Chapter 2. FICON 13
Figure 2-9 Impact of FICON on highly parallel table scans, using two ESSs
The two ESSs were independent of each other. They were using different channels and
ESCON directors. Therefore, the throughput with two ESSs and 32 ESCON channels was
double that of one ESS and 16 ESCON (412 versus the 206 MB/sec in Figure 2-8 on
page 12). In all of these ESCON cases, the channel utilizations were close to 99%, indicating
that additional storage servers could not provide higher throughput if they shared the same
channels.
As was the case with one ESS, a four to one reduction in the number of channels with two
ESSs results in only a 10% reduction in the throughput (372 versus 412 MB/sec), again with
twice as many FICON HAs as FICON channels. Furthermore, the increase in the throughput
gained by adding a second ESS sharing the same set of 8 FICON channels increased by
52% (372 versus 245 MB/sec in Figure 2-8 on page 12), compared to only the 5% increase
observed with 16 ESCON channels (217 versus 206 MB/sec in Figure 2-8 on page 12). This
proves that the 8 FICON channels were not saturated when serving one ESS, but the 16
ESCON channels were nearly so.
2.3.4 DB2 utilities
For the DB2 utilities, the ESCON measurements were done with all 16 ESCON channels
online, and the FICON measurements were done with all 8 FICON channels online. However,
neither the ESCON nor FICON channels were constrained.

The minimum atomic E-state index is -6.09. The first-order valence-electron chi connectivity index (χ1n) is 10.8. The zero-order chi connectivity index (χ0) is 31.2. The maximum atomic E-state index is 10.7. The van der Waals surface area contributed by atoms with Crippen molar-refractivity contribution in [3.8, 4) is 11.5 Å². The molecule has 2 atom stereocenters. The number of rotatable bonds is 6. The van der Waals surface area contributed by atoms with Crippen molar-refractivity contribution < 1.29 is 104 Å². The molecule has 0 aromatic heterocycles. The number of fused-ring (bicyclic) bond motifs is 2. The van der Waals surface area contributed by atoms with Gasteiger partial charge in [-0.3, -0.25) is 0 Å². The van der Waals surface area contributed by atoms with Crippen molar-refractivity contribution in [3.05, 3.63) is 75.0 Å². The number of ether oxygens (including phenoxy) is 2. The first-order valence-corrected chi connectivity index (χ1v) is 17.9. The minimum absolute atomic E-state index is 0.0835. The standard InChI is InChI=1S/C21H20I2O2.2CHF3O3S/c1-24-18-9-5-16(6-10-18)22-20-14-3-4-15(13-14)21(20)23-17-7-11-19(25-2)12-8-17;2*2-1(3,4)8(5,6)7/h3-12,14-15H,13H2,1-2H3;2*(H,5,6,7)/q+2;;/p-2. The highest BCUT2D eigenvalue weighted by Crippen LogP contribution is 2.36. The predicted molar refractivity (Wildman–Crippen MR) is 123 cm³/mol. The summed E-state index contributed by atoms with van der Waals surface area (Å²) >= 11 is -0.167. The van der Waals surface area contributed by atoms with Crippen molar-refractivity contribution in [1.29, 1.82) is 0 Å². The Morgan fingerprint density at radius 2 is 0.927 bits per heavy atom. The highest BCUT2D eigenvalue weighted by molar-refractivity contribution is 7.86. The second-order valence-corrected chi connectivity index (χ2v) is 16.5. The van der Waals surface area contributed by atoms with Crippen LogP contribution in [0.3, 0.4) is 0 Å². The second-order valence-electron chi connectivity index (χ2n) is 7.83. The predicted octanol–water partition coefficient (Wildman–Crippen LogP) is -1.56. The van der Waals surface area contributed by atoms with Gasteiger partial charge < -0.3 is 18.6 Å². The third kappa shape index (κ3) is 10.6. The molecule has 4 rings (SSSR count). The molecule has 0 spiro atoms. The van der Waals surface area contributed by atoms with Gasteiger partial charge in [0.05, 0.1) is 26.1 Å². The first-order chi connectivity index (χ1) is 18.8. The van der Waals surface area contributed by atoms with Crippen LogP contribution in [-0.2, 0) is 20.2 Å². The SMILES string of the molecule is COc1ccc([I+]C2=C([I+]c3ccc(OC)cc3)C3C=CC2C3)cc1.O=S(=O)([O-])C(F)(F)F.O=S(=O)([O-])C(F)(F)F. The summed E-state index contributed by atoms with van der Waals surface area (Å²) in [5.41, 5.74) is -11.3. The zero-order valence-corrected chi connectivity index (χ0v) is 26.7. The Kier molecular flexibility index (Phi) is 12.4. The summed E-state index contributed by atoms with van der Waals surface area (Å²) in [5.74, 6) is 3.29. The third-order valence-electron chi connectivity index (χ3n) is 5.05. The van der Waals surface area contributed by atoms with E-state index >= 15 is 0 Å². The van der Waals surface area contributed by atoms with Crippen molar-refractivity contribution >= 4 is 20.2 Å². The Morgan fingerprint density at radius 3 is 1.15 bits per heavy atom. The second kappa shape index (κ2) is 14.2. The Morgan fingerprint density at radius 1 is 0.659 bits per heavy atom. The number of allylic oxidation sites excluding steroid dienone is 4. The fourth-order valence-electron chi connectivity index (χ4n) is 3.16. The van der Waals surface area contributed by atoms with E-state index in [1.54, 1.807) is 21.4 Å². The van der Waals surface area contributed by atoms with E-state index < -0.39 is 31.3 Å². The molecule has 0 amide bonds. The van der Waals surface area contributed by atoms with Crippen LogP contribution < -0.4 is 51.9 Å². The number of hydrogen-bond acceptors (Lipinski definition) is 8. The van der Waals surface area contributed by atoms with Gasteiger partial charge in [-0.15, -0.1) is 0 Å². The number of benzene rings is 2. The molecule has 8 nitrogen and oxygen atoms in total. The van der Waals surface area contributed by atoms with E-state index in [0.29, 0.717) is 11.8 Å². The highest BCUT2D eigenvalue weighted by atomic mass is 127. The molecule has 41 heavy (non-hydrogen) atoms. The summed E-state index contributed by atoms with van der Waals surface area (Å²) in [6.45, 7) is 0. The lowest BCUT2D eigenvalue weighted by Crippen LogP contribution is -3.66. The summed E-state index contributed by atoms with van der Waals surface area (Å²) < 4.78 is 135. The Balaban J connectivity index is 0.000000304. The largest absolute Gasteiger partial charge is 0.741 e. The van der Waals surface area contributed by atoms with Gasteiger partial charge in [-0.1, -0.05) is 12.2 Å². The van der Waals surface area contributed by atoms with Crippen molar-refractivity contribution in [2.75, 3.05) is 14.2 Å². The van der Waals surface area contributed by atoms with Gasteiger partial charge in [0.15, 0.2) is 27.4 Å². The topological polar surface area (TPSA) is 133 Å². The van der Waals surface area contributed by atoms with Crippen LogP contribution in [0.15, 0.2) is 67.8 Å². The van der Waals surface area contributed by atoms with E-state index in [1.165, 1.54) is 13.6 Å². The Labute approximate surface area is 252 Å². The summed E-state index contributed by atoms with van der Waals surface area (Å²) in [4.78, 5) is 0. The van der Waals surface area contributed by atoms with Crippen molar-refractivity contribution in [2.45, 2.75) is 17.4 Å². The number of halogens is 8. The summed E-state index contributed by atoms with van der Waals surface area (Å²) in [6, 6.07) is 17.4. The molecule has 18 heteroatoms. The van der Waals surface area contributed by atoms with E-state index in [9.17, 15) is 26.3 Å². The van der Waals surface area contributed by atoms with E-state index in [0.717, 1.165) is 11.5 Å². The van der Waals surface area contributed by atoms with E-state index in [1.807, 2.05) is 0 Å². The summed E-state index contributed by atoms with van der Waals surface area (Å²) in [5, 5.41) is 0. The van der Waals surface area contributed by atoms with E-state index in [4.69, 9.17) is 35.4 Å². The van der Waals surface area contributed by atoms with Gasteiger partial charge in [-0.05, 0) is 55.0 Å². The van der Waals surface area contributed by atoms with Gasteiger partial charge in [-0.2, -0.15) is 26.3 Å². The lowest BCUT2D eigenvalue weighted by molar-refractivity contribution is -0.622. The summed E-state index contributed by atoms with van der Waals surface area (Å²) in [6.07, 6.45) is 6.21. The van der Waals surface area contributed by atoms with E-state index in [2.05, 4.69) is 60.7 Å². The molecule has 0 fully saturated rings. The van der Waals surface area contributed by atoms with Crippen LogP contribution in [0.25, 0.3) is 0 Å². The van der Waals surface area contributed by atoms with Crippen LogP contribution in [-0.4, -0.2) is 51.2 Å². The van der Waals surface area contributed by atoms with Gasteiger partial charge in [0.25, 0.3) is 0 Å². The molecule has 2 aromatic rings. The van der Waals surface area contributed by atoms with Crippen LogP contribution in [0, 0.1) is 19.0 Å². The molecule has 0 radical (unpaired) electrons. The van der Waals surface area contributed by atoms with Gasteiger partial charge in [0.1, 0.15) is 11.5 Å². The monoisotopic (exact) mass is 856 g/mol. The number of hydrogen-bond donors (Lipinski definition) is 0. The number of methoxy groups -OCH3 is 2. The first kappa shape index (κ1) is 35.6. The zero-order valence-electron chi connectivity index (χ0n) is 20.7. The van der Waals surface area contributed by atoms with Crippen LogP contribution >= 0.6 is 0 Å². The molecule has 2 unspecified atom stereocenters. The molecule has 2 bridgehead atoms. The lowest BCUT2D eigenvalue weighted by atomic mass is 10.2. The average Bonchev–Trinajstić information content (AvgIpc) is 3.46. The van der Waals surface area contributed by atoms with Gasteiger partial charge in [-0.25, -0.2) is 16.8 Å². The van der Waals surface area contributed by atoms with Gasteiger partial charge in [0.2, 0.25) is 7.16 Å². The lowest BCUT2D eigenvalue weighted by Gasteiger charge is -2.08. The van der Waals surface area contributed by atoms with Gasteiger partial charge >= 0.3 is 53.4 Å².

COPY utility
The COPY utility was first measured with FICON channels without striping. Then two DFSMS
stripes were defined for the image copy output data set in order to demonstrate how striping
can be used to further improve performance.
Figure 2-10 shows that with 8 FICON channels, the COPY utility provides 34% more
throughput than with 16 ESCON channels.
An additional 36% improvement can be obtained with striping.
217
412
204
372
16 ESCON 32 ESCON 4 FICON (D) 8 FICON (F)
0
100
200
300
400
500
MB/sec
Scan of 60 partitions - 2 ESS
Throughput (MB/sec)
14 DB2 for z/OS and OS/390 Version 7 Selected Performance Topics
Figure 2-10 Impact of FICON on the COPY utility
RECOVER utility
Figure 2-11 shows that with 8 FICON channels, the RECOVER utility provides 56% more
throughput than with 16 ESCON channels.
Figure 2-11 Impact of FICON on the RECOVER utility
COPY utility
Throughput (MB/sec)
14
18.8
14.3
25.6
NO STRIPING TWO STRIPES
0
5
10
15
20
25
30
MB/sec
16 ESCON
8 FICON
34% improvement
with no striping
79% improvement
with 2 stripes
RECOVER utility
Throughput (MB/sec)
9
14
16 ESCON 8 FICON
0
5
10
15
MB/sec
56% improvement
Chapter 2. FICON 15
LOAD utility
The LOAD utility was measured using a 1.2 GB table (10 million rows, 117 byte rows, and 26
columns per row). One index containing two columns was defined. Figure 2-12 shows that
each of the LOAD utility phases improves the elapsed time and, overall, the LOAD utility runs
31% faster.
Figure 2-12 Impact of FICON on the LOAD utility
The CPU time for ESCON and FICON is the same (111 sec). The I/O time is still higher than
the CPU time on zSeries 900, but the ratio of CPU time to elapsed time is reduced with
FICON. With many partitions, it is likely that the LOAD utility will become CPU bound.
REORG utility
The elapsed time of the REORG utility (with SORTDATA specified) was measured using the
same table as described for the LOAD utility, with a 50% cluster ratio.
REORG was also measured with two DFSMS stripes for the SYSREC data set, to
demonstrate how striping can be used to further reduce the elapsed time.
Again, FICON improved all phases of REORG elapsed time. Figure 2-13 shows that the
REORG utility runs 35% faster with FICON. An additional 14% reduction can be obtained with
striping.
LOAD utility with index
Elapsed time (sec)
16 ESCON 8 FICON
0
50
100
150
200
250
sec
Build Phase
Sort Phase
Load Phase
31% faster
217
150

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